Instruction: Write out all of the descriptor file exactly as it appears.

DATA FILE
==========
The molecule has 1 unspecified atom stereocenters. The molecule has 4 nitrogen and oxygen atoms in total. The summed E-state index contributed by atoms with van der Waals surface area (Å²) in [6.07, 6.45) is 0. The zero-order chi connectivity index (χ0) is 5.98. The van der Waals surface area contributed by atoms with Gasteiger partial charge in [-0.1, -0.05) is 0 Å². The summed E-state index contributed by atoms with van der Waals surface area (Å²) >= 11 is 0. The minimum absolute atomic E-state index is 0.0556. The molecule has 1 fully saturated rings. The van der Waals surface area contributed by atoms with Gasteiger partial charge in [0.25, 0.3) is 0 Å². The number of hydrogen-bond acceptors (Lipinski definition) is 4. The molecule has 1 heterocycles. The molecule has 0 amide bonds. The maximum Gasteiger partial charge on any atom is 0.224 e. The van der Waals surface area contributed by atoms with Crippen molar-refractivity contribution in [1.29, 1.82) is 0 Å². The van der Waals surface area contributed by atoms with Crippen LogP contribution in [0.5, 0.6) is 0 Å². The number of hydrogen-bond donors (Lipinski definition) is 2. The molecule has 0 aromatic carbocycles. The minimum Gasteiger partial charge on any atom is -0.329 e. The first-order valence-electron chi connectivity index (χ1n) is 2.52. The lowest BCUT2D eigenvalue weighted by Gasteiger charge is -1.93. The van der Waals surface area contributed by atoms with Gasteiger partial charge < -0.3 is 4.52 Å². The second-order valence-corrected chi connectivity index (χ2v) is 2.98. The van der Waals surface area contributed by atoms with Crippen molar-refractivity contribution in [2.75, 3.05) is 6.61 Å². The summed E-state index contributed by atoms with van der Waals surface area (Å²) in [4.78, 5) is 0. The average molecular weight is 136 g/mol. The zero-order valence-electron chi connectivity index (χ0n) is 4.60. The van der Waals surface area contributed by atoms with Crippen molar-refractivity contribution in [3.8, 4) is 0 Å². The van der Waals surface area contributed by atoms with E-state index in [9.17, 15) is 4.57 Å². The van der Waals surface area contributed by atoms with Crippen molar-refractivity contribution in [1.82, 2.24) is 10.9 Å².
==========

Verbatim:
The molecule has 1 unspecified atom stereocenters. The molecule has 4 nitrogen and oxygen atoms in total. The summed E-state index contributed by atoms with van der Waals surface area (Å²) in [6.07, 6.45) is 0. The zero-order chi connectivity index (χ0) is 5.98. The van der Waals surface area contributed by atoms with Gasteiger partial charge in [-0.1, -0.05) is 0 Å². The summed E-state index contributed by atoms with van der Waals surface area (Å²) >= 11 is 0. The minimum absolute atomic E-state index is 0.0556. The molecule has 1 fully saturated rings. The van der Waals surface area contributed by atoms with Gasteiger partial charge in [0.25, 0.3) is 0 Å². The number of hydrogen-bond acceptors (Lipinski definition) is 4. The molecule has 1 heterocycles. The molecule has 0 amide bonds. The maximum Gasteiger partial charge on any atom is 0.224 e. The van der Waals surface area contributed by atoms with Crippen molar-refractivity contribution in [1.29, 1.82) is 0 Å². The van der Waals surface area contributed by atoms with Crippen LogP contribution in [0.5, 0.6) is 0 Å². The number of hydrogen-bond donors (Lipinski definition) is 2. The molecule has 0 aromatic carbocycles. The minimum Gasteiger partial charge on any atom is -0.329 e. The first-order valence-electron chi connectivity index (χ1n) is 2.52. The lowest BCUT2D eigenvalue weighted by Gasteiger charge is -1.93. The van der Waals surface area contributed by atoms with Gasteiger partial charge < -0.3 is 4.52 Å². The second-order valence-corrected chi connectivity index (χ2v) is 2.98. The van der Waals surface area contributed by atoms with Crippen molar-refractivity contribution in [2.75, 3.05) is 6.61 Å². The summed E-state index contributed by atoms with van der Waals surface area (Å²) in [4.78, 5) is 0. The average molecular weight is 136 g/mol. The zero-order valence-electron chi connectivity index (χ0n) is 4.60. The van der Waals surface area contributed by atoms with Crippen molar-refractivity contribution in [3.8, 4) is 0 Å². The van der Waals surface area contributed by atoms with E-state index in [9.17, 15) is 4.57 Å². The van der Waals surface area contributed by atoms with Crippen molar-refractivity contribution in [1.82, 2.24) is 10.9 Å².